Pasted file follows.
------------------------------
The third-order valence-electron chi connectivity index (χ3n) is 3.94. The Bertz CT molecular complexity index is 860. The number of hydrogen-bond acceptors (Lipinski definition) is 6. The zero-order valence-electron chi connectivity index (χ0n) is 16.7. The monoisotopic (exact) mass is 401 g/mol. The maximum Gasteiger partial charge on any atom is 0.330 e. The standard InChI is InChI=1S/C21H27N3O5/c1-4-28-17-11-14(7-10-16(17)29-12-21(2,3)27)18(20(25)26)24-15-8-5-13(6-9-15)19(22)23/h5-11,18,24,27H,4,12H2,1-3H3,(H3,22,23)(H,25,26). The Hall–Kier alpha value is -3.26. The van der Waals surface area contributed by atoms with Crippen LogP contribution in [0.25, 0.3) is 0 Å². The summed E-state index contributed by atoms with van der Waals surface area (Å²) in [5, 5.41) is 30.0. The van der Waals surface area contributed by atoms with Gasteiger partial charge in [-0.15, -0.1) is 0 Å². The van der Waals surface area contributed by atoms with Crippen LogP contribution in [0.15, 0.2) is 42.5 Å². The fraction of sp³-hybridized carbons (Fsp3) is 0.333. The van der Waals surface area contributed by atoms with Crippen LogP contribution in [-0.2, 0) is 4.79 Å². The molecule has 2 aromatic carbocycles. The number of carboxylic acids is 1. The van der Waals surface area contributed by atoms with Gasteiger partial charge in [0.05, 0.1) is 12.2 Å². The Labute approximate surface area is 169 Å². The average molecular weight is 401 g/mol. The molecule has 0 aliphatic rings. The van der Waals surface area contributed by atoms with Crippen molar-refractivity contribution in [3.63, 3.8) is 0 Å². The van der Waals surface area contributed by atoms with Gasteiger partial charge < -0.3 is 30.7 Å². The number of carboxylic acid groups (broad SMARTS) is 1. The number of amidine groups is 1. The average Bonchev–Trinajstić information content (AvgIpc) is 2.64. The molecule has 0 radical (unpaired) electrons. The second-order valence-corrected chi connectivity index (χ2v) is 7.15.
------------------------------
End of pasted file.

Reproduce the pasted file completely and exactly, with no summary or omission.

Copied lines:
The third-order valence-electron chi connectivity index (χ3n) is 3.94. The Bertz CT molecular complexity index is 860. The number of hydrogen-bond acceptors (Lipinski definition) is 6. The zero-order valence-electron chi connectivity index (χ0n) is 16.7. The monoisotopic (exact) mass is 401 g/mol. The maximum Gasteiger partial charge on any atom is 0.330 e. The standard InChI is InChI=1S/C21H27N3O5/c1-4-28-17-11-14(7-10-16(17)29-12-21(2,3)27)18(20(25)26)24-15-8-5-13(6-9-15)19(22)23/h5-11,18,24,27H,4,12H2,1-3H3,(H3,22,23)(H,25,26). The Hall–Kier alpha value is -3.26. The van der Waals surface area contributed by atoms with Crippen LogP contribution in [0.25, 0.3) is 0 Å². The summed E-state index contributed by atoms with van der Waals surface area (Å²) in [5, 5.41) is 30.0. The van der Waals surface area contributed by atoms with Gasteiger partial charge in [-0.15, -0.1) is 0 Å². The van der Waals surface area contributed by atoms with Crippen LogP contribution in [0.15, 0.2) is 42.5 Å². The fraction of sp³-hybridized carbons (Fsp3) is 0.333. The van der Waals surface area contributed by atoms with Crippen LogP contribution in [-0.2, 0) is 4.79 Å². The molecule has 2 aromatic carbocycles. The number of carboxylic acids is 1. The van der Waals surface area contributed by atoms with Gasteiger partial charge in [0.05, 0.1) is 12.2 Å². The Labute approximate surface area is 169 Å². The average molecular weight is 401 g/mol. The molecule has 0 aliphatic rings. The van der Waals surface area contributed by atoms with Crippen molar-refractivity contribution in [3.63, 3.8) is 0 Å². The van der Waals surface area contributed by atoms with Gasteiger partial charge < -0.3 is 30.7 Å². The number of carboxylic acid groups (broad SMARTS) is 1. The number of amidine groups is 1. The average Bonchev–Trinajstić information content (AvgIpc) is 2.64. The molecule has 0 radical (unpaired) electrons. The second-order valence-corrected chi connectivity index (χ2v) is 7.15.